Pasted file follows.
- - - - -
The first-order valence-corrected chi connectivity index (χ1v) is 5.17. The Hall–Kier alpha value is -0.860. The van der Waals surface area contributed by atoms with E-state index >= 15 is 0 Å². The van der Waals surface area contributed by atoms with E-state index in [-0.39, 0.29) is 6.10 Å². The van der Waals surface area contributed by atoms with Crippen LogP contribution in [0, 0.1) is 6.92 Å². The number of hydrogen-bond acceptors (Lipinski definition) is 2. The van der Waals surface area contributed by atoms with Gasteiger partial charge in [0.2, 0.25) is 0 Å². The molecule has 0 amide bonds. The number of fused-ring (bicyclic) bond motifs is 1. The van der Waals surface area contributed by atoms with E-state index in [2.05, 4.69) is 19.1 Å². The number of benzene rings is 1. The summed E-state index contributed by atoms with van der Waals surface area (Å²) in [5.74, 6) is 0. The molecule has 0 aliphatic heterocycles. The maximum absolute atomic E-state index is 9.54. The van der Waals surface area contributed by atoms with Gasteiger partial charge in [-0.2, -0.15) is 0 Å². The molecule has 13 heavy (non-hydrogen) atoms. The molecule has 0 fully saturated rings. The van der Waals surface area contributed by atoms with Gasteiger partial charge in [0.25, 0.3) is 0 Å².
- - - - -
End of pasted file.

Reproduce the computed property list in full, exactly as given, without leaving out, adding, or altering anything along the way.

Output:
The first-order valence-corrected chi connectivity index (χ1v) is 5.17. The Hall–Kier alpha value is -0.860. The van der Waals surface area contributed by atoms with E-state index >= 15 is 0 Å². The van der Waals surface area contributed by atoms with E-state index in [-0.39, 0.29) is 6.10 Å². The van der Waals surface area contributed by atoms with Crippen LogP contribution in [0, 0.1) is 6.92 Å². The number of hydrogen-bond acceptors (Lipinski definition) is 2. The van der Waals surface area contributed by atoms with Gasteiger partial charge in [0.2, 0.25) is 0 Å². The molecule has 0 amide bonds. The number of fused-ring (bicyclic) bond motifs is 1. The van der Waals surface area contributed by atoms with E-state index in [2.05, 4.69) is 19.1 Å². The number of benzene rings is 1. The summed E-state index contributed by atoms with van der Waals surface area (Å²) in [5.74, 6) is 0. The molecule has 0 aliphatic heterocycles. The maximum absolute atomic E-state index is 9.54. The van der Waals surface area contributed by atoms with Gasteiger partial charge in [-0.2, -0.15) is 0 Å². The molecule has 13 heavy (non-hydrogen) atoms. The molecule has 0 fully saturated rings. The van der Waals surface area contributed by atoms with Gasteiger partial charge in [0.25, 0.3) is 0 Å².